• What Peter Fidler Didn’t Report

    George Colpitts Peter Fidler was going where few Hudson’s Bay Company (HBC) traders had gone in the summer of 1800: the South Branch territories of present-day southern Saskatchewan and Alberta. He was to build Chesterfield House at the junction of the South Saskatchewan and Red Deer Rivers, deep in the drier, xeric grasslands of the… Continue Reading

  • Teaching the Politics and Meaning of Maps

    Claire Campbell   I like maps. A lot. I used to study the Rand McNally Road Atlas on long car trips. Sometimes when I’m homesick I’ll meander through Halifax on Google Streetview. And this year I’m team-teaching a new course on “The Politics and Meaning of Maps.” The Premise This is an Integrated Perspectives course,… Continue Reading

  • Yule and Misrule in Early Newfoundland and Labrador: Why fires and firearms roared every year

    Stephen Hay When we think of Christmas in Newfoundland and Labrador, mumming comes to mind, the famous tradition of visiting in disguise.[1] Yet, this is just one of many Christmas customs that Newfoundlanders and Labradoreans enjoyed. Newfoundland and Labrador holiday customs during the late eighteenth and early nineteenth century included burning the Yule log and… Continue Reading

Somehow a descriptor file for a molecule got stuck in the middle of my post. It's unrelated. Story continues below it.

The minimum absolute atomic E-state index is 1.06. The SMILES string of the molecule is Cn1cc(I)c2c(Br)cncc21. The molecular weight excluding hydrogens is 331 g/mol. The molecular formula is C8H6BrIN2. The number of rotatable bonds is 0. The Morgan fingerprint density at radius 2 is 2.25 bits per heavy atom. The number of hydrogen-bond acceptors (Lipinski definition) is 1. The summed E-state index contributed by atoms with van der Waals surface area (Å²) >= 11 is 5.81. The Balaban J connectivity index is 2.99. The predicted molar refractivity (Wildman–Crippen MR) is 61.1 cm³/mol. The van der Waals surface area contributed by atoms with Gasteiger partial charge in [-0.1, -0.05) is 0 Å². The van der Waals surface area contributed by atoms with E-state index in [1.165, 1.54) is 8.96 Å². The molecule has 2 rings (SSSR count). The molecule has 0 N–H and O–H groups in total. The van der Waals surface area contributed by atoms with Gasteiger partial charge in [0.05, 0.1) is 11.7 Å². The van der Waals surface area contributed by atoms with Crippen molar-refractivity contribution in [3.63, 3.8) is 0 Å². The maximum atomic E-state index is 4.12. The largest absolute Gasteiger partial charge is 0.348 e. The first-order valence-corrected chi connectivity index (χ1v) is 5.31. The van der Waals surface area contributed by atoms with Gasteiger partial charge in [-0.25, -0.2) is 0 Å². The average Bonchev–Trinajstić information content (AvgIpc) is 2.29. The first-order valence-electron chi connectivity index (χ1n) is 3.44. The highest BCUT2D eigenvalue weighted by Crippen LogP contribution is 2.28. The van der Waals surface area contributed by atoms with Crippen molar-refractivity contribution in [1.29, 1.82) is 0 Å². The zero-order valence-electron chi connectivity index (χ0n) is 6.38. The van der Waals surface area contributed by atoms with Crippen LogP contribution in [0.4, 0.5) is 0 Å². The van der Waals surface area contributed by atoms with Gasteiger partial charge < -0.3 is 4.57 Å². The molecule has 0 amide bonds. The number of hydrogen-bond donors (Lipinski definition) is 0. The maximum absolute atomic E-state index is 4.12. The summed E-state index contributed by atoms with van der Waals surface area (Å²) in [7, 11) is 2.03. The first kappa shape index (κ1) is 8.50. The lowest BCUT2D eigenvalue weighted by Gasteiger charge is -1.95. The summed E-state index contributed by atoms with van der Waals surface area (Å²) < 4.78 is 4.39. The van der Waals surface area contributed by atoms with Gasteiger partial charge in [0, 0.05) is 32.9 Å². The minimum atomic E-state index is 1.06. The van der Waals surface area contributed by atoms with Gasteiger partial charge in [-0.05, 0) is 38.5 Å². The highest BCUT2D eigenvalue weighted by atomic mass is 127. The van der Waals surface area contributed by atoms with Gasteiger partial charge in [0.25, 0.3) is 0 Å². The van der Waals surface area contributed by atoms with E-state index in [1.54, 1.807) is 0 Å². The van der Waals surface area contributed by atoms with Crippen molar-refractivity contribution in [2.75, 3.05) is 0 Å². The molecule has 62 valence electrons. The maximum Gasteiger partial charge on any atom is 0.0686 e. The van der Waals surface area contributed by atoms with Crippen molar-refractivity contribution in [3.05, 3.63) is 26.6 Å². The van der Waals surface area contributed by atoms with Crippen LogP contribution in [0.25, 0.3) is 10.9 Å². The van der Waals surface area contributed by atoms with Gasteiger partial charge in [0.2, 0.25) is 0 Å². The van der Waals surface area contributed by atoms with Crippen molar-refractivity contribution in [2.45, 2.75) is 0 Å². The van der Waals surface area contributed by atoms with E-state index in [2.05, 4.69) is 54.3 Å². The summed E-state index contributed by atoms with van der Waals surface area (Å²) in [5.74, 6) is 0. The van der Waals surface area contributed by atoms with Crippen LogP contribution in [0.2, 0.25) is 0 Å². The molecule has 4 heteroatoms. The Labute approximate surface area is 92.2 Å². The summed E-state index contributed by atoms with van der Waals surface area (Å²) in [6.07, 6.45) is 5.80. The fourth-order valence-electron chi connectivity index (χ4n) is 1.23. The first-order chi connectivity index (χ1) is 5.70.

• No, Confederation Wasn’t About ‘Freedom’

    Shirley Tillotson Editors’ note: This essay is jointly posted with our partners at ActiveHistory.ca, and appeared in an earlier version as a Letter to the Editor in the National Post (Oct. 26, 2017). Fundraisers love anniversaries. They’re like birthdays, right? Presents can’t be far behind. But when it’s the anniversary of a death, it’s not so… Continue Reading

  • Britishness and Whiteness in Early Canadian Culture

    Oana Godeanu-Kenworthy In the September 28, 2017 issue of the New York Review of Books, Fintan O’Toole explained Brexit as the consequence of a rebirth of English nationalism: “Brexit is a peaceful revolution but it is unmistakably a nationalist revolt. It is England’s insurrection against … the belief that contemporary nationality must be fluid, open,… Continue Reading